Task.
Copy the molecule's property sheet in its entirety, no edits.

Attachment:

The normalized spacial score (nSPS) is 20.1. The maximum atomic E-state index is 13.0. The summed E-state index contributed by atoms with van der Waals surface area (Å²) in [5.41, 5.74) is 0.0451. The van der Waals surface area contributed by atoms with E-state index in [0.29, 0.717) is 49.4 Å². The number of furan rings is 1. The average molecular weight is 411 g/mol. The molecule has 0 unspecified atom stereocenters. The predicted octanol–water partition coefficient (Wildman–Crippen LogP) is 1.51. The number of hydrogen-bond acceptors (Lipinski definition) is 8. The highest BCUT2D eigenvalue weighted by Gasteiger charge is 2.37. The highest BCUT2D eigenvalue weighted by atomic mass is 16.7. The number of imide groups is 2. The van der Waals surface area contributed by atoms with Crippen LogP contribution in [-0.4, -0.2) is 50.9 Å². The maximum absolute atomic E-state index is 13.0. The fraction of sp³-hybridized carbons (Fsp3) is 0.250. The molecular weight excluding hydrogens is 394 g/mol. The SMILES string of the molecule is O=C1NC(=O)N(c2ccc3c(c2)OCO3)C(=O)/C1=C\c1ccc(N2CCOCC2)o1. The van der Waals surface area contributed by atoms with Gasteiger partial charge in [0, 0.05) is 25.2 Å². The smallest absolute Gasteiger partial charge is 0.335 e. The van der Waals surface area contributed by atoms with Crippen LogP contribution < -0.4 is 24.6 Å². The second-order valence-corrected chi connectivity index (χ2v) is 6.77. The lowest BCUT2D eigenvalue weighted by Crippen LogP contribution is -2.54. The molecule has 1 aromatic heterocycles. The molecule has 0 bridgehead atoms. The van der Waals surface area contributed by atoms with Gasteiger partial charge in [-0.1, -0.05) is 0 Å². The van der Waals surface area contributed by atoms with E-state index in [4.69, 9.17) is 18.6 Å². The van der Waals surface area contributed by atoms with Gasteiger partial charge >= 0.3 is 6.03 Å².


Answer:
The normalized spacial score (nSPS) is 20.1. The maximum atomic E-state index is 13.0. The summed E-state index contributed by atoms with van der Waals surface area (Å²) in [5.41, 5.74) is 0.0451. The van der Waals surface area contributed by atoms with E-state index in [0.29, 0.717) is 49.4 Å². The number of furan rings is 1. The average molecular weight is 411 g/mol. The molecule has 0 unspecified atom stereocenters. The predicted octanol–water partition coefficient (Wildman–Crippen LogP) is 1.51. The number of hydrogen-bond acceptors (Lipinski definition) is 8. The highest BCUT2D eigenvalue weighted by Gasteiger charge is 2.37. The highest BCUT2D eigenvalue weighted by atomic mass is 16.7. The number of imide groups is 2. The van der Waals surface area contributed by atoms with Crippen LogP contribution in [-0.4, -0.2) is 50.9 Å². The maximum absolute atomic E-state index is 13.0. The fraction of sp³-hybridized carbons (Fsp3) is 0.250. The molecular weight excluding hydrogens is 394 g/mol. The SMILES string of the molecule is O=C1NC(=O)N(c2ccc3c(c2)OCO3)C(=O)/C1=C\c1ccc(N2CCOCC2)o1. The van der Waals surface area contributed by atoms with Gasteiger partial charge in [0, 0.05) is 25.2 Å². The smallest absolute Gasteiger partial charge is 0.335 e. The van der Waals surface area contributed by atoms with Crippen LogP contribution < -0.4 is 24.6 Å². The second-order valence-corrected chi connectivity index (χ2v) is 6.77. The lowest BCUT2D eigenvalue weighted by Crippen LogP contribution is -2.54. The molecule has 1 aromatic heterocycles. The molecule has 0 bridgehead atoms. The van der Waals surface area contributed by atoms with Gasteiger partial charge in [-0.1, -0.05) is 0 Å². The van der Waals surface area contributed by atoms with E-state index in [4.69, 9.17) is 18.6 Å². The van der Waals surface area contributed by atoms with Gasteiger partial charge >= 0.3 is 6.03 Å².